• Waitnsee

    There is a good case to be made for saying that the real victim (and even on occasion the real target) of the crusades was the Christian Byzantine empire. Three little Syrian city states under intermittent Norman control hardly justifies a millennium of hostility. Saladin was gracious in his final victory – it’s a pity the modern age can’t be so civilised.

    It’s a pity too that none of this is widely taught. I was amazed when I started reading up on it.

  • Marty

    “She tries to rationalise it by saying that its all about anti-colonial resistance and civil rights. This IMO is an attempt to see the problem as something that can be solved by a rational political process. A more benign intertpertation would be that she’s using the terror as political capital to highlight political goals she would like to see advanced. E.g. be nice to Palistanians or esle”.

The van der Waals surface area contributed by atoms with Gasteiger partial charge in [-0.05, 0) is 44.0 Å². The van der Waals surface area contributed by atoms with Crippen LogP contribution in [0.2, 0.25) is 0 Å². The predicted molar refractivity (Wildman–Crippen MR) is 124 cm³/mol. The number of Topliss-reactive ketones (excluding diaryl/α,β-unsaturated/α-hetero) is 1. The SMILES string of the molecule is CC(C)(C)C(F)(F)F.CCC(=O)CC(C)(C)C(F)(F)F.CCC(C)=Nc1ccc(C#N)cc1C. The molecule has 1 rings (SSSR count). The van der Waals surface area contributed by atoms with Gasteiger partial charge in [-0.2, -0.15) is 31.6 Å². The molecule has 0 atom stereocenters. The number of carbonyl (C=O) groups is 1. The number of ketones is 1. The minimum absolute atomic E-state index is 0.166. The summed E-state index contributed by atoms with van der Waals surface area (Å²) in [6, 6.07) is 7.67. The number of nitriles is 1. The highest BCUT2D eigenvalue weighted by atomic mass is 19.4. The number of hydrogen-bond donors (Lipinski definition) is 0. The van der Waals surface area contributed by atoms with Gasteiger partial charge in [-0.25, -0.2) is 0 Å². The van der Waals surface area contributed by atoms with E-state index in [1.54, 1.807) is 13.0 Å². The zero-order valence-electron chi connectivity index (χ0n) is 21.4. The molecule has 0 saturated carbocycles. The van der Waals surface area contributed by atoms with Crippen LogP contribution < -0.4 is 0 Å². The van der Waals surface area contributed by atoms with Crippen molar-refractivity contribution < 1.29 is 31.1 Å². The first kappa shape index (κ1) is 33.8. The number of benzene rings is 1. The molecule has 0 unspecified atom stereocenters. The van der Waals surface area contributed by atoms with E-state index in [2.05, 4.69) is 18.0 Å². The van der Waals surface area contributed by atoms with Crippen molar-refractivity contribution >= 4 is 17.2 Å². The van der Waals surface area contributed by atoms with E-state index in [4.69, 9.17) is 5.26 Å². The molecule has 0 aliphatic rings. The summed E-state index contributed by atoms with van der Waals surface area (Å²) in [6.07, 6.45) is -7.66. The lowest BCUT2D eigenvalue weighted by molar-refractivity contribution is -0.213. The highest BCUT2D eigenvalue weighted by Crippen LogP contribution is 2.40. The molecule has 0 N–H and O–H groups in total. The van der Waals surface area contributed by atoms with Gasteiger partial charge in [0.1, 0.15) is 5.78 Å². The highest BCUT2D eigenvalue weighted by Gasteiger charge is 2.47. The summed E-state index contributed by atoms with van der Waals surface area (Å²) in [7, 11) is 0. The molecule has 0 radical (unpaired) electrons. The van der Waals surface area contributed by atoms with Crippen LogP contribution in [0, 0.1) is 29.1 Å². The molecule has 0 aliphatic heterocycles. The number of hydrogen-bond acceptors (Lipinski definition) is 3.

DCB,
    I fully agree that one should not, indeed cannot, appease terrorism, in any form. It attacks the very foundations of modern democracy. However, this does not mean that one can simply ignore the legitimate political stresses of the Palestinian people.
    I live in London, and have been devastated by last weeks terrible events. There is hope however. In many of the current affairs shows, such as News night last night, people are attempting to transcend the modern approach to the “war on terror”, with its short term goal orientation, and instead are making real efforts to address the apparent “root causes” or “motivations” behind such horrific attacks.